Monday’s deals saw Morrison shares rise to a premium above the 254p per share, £6.3bn, offer from Fortress Investment as traders position in the hope of a private equity bidding war – after Apollo Global Management confirmed it’s considering its own approach, while rejected suitor Clayton, Dubilier & Rice is eyed for a potential new proposal.
Some commentators are surprised that Amazon Inc (NASDAQ:AMZN) hasn’t put an offer down, considering it is Morrisons’ wholesale partner and already owns Whole Foods. Others meanwhile suggest that the takeover interest is centred on the supermarket’s property portfolio rather than the grocery business.
Nonetheless, eyes are very much on the sector.
In regards to J Sainsbury PLC (LON:SBRY) this time last year the attention was on the impact of COVID-19, now things are starting to look more like what passes as “normal” in the supermarket world, which includes the German hard discounters nibbling away at market share after a prolonged period when their lack of home delivery options checked their growth.
In its full-year results to the end of March 2021, Sainsbury’s revealed that online orders accounted for 17% of grocery sales, up from 8% in 2019/20, with the supermarket claiming to have gained more market share than its competitors.
Meanwhile, Argos saw digital sales increase by 68% year-on-year, and it will be interesting to see whether the growth of digital sales in both sides of the business has come off the boil a bit, especially as groceries delivery specialist Ocado is releasing its interims on the same day.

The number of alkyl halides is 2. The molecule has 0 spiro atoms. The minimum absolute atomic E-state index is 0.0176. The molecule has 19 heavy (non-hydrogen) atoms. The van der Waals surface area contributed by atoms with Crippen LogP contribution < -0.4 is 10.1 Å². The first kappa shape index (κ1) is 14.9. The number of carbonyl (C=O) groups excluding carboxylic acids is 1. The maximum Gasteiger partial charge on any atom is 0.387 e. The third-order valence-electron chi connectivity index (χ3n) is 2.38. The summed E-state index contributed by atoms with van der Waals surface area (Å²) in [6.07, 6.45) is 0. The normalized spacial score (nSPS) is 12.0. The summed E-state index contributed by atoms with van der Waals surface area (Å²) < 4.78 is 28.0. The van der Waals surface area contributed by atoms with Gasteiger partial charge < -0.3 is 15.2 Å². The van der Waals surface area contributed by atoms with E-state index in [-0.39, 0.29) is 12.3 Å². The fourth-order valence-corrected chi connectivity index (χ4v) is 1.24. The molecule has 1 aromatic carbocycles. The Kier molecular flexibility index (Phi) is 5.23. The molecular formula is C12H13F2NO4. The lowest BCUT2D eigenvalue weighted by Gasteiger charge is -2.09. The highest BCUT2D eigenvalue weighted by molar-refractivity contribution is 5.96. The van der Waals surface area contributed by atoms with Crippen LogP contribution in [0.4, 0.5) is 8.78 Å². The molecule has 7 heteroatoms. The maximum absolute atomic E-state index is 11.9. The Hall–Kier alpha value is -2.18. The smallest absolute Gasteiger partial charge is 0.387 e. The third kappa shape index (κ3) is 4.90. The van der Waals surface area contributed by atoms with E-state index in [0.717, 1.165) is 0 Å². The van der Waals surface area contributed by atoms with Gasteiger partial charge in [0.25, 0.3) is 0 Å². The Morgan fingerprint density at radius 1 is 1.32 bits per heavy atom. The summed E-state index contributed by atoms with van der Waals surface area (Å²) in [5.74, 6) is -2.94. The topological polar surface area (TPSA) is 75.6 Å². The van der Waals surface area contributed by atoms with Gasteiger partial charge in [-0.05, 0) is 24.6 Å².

When last we heard from Sainsbury’s, it said it had started the new financial year strongly but warned: “we have tough comparables ahead as customer behaviour normalises”.
The company had been forecasting underlying profit before tax for the year will exceed the £586mln it made in the pre-pandemic fiscal 2019/20 and analysts will be hoping for something a bit less vague in terms of profit guidance in Tuesday’s statement.
Ocado to deliver results
Ocado Group PLC’s (LON:OCDO) first-half results are due on Tuesday, with the shares having figured in the recent list of worst FTSE 100 performers in the first half of 2021.
Investors who got in early last year or in previous years will still be in the money however but might be looking for some indication in these numbers about whether the demand for the company’s online grocery services seen in the pandemic is likely to continue further forward.
There are several possible reasons for the shares weakening, including concerns about competition from a new breed of smaller and more agile on-demand grocery startups that have sprung up last year – the likes of Jiffy, Weezy, Grocemania, Beelivery and Gorillas Grocery – as well as investors looking for bargains from more downtrodden stocks.
With Ocado not expected to make a profit until 2024 at the earliest, the competition from the one-hour grocery delivery newcomers is also being accompanied by improved delivery services from the established supermarket players, with the likes of Amazon also stepping up its efforts with partner Morrisons.
“That is forcing fresh investment [from Ocado] in new micro-sites customer fulfilment centres and thus again delaying that return to profit,” analysts at AJ Bell noted.
For the year as a whole, analysts are looking for Ocado to grow revenue 16% and losses to be trimmed to £167mln.
Marks and Spencer Group PLC (LON:MKS) investors will also be looking for more detail on the UK 50-50 joint venture, where at the Q1 stage the order run rate averaged 329,000 a week, with a basket size of £147. There should also be news on a first mini customer fulfilment centre (CFC) in Bristol and plans for large and small CFCs to support the planned Ocado Zoom one-hour delivery service in the UK.
Tuesday July 6
Trading announcements: J Sainsbury PLC (LON:SBRY)
Economic data: UK construction PMI, US services PMI